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Rooney: Eagerly awaited return to play for CU Buffs in hands of Boulder health orders

Football, basketball preseason can’t begin until COVID numbers curbed

Cliff Grassmick/Staff Photographer
BOULDER, CO – NOVEMBER 9, 2019: University of Colorado’s Alex Fontenot looks for yardage against Stanford ‘s Andrew Pryts during the November 9, 2019 game in Boulder. (photo by Cliff Grassmick/Staff Photographer)
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Pac-12 Conference football is back. At least it will be in the foreseeable future.

Exactly how long the Colorado Buffaloes remain on the field, or if they will even reach the proposed Nov. 6 or 7 kickoff dates, might ultimately be less about how quickly the Buffs can get prepped than the whims of University Hill and the directives of Boulder County Public Health.

It might be difficult to sort through CU athletics history to find another day that revealed such polar opposites of news items as what occurred on Thursday. Hours before the Pac-12 made its return to football official — while also announcing the league would join the rest of the nation in aiming for a Nov. 25 start date for men’s and women’s basketball — Boulder County Public Health put a preemptive damper on the party.

Until at least Oct. 8, gatherings in Boulder for all 18 to 22 year olds are banned in hopes of curbing a recent spike in COVID-19 cases on campus. The order also included a quarantine directive for 36 University Hill addresses, most of which are sororities and fraternities. For CU, there will be no athletic workouts on campus for at least two weeks.

Even when the Buffs finally get some good news, the one step forward is negated by two steps back.

Already lagging behind their Pac-12 peers thanks to the late hiring of Karl Dorrell and the complete lack of spring practice due to the onset of the coronavirus pandemic, by the time the Buffs get back on the practice field they will be two weeks further behind their rivals in conditioning drills. Seeing the Buffs line up for the long-delayed opening kickoff to the 2020 season will be a welcome sight at Folsom Field come November, but let’s face it — it could be a rough seven-game schedule for CU.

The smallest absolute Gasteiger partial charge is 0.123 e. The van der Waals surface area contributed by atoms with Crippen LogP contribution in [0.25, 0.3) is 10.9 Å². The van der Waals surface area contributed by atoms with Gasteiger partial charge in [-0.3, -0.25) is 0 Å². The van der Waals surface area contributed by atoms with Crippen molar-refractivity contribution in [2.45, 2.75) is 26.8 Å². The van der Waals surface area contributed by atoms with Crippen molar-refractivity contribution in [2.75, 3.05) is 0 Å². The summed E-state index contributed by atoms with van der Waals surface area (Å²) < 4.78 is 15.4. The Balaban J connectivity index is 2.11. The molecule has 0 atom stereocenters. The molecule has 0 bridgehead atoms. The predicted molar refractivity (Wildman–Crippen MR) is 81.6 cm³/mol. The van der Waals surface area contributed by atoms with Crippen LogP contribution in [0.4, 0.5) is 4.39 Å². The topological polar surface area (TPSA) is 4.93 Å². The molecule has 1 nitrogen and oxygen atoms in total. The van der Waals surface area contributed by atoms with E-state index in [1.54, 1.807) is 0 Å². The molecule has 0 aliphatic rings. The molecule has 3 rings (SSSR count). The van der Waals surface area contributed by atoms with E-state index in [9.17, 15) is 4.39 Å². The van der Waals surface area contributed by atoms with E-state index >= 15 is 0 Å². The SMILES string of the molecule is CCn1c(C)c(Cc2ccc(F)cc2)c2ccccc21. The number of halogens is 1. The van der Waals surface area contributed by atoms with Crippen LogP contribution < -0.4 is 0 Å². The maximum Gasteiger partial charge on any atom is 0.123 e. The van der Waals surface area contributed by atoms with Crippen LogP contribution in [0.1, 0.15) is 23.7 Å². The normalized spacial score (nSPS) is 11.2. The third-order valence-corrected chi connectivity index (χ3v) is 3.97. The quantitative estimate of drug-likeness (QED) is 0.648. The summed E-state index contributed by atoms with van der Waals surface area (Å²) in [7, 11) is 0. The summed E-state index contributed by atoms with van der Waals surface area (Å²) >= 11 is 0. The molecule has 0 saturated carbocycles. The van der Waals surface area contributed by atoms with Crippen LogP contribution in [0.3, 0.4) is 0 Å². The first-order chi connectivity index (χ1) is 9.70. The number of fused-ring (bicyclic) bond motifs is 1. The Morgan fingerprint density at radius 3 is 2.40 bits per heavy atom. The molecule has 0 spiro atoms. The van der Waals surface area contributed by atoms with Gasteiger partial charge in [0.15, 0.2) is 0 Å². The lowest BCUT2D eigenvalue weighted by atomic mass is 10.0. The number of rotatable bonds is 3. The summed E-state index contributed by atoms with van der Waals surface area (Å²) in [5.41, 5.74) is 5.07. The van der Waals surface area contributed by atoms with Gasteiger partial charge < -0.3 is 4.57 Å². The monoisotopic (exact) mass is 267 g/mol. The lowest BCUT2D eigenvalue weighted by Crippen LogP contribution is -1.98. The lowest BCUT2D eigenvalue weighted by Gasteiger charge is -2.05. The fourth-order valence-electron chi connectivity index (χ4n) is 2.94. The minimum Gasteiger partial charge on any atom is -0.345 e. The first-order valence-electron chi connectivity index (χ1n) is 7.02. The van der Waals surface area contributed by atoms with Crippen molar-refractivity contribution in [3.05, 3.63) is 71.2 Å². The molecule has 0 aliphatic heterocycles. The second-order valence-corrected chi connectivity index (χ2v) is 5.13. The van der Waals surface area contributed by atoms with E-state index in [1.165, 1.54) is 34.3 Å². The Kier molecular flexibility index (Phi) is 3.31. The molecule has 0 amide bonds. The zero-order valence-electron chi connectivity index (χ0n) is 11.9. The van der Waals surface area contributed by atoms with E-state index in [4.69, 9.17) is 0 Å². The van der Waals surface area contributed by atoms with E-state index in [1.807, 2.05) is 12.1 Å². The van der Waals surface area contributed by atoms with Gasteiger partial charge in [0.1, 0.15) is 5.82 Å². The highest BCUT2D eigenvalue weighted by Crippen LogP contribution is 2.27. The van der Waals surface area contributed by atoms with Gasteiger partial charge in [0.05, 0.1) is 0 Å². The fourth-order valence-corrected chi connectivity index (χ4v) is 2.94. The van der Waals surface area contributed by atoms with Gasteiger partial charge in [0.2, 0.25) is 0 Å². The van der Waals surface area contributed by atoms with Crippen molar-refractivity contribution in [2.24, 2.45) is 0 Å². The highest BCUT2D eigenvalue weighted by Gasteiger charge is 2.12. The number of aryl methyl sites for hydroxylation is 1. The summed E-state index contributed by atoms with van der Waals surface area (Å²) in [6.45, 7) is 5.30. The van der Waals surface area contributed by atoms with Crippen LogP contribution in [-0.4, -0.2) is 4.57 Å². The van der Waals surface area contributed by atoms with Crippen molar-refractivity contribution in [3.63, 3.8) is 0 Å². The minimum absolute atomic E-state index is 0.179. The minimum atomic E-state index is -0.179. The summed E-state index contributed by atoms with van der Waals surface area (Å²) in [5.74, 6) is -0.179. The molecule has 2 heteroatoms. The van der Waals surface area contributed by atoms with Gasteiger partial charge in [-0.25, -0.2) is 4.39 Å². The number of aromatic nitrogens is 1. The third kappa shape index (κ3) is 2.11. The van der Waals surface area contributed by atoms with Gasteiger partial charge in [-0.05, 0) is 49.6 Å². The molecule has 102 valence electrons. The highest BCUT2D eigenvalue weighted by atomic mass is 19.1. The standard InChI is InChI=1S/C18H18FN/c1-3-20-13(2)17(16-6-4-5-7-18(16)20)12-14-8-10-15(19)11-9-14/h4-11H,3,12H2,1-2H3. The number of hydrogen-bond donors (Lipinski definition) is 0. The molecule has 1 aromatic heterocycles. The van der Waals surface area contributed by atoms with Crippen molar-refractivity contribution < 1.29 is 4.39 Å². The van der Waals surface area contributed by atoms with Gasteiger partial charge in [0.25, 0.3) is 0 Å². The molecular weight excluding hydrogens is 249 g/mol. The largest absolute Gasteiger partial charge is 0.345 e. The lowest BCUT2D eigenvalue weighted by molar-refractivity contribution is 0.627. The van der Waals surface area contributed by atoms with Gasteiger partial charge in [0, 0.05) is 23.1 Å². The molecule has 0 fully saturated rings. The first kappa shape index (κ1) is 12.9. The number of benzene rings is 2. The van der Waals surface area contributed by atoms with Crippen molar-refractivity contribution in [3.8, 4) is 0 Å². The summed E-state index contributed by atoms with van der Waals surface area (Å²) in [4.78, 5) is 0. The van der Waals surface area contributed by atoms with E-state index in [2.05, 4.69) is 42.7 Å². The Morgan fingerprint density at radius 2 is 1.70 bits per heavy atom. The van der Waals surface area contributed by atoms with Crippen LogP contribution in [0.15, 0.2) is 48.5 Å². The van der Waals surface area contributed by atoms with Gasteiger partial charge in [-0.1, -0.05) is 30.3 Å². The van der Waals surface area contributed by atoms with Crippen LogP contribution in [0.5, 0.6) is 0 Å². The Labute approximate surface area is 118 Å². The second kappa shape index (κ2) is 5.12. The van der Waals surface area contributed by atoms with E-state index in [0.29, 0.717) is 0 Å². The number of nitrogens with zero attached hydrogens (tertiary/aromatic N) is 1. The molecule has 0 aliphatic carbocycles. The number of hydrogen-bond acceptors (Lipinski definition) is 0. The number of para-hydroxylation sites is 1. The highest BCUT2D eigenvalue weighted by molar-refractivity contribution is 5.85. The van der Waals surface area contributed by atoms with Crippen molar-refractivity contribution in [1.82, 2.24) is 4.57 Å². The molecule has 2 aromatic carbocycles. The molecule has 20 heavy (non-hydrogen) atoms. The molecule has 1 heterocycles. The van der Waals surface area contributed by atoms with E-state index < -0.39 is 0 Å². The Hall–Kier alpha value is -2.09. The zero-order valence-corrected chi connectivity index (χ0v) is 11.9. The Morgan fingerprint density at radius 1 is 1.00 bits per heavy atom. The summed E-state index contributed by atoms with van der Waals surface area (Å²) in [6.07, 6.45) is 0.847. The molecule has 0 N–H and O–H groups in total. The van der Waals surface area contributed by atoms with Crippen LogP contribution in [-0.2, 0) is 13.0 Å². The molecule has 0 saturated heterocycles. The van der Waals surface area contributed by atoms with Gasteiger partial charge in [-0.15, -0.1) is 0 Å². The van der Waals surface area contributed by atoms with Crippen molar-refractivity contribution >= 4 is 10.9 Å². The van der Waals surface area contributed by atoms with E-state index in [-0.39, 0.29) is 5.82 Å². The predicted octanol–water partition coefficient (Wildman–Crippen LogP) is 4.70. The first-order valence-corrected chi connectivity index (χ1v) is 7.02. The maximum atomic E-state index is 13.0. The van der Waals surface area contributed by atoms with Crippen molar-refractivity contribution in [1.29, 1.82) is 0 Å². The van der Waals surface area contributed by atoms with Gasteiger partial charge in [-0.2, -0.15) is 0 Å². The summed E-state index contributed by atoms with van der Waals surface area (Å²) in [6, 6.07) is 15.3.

It should also be said that even completing the seven-game schedule will be a victory of sorts in itself. Through the first three weeks of a college football season that has kicked off in fits and starts (the SEC started play on Saturday; the Mountain West and Mid-American, like the Pac-12, are on the way), 22 games have been either canceled or postponed due to COVID-19 concerns. Which raises another point about the Pac-12’s likely omission from the College Football Playoff race. In a sequence of events that can only be described as 2020, if any Pac-12 team that makes enough noise to be considered among the nation’s elite, that team might have to secretly cheer for the coronavirus to further scuttle games among the contenders in the other Power Five leagues in order to gain ground and bolster the credibility of a seven-game schedule.

Until Boulder’s quarantine order expires, and assuming it isn’t eventually extended, the Buffs will be unable to even go for long walks in small groups, and certainly will need to avoid any gathering like the one that got the football team in some trouble last week on Mount Sanitas. The CU football and basketball teams also can do little more than cross their fingers that their peers and classmates on the Hill behave appropriately enough to allow their seasons to begin in November as planned.

“It’s a definite inconvenience is what it is, but it’s not something we can’t overcome or get through,” said CU men’s basketball coach Tad Boyle, whose club will have about a week between the possible Oct. 8 expiration of the on-campus gatherings directive and the start of preseason practices. “We just have to deal with it as best as we can and work our way through it. That’s all that we can do. But I can say this with conviction, that our guys are acting with utmost responsibility and are doing everything that has been asked of them. They want to play.”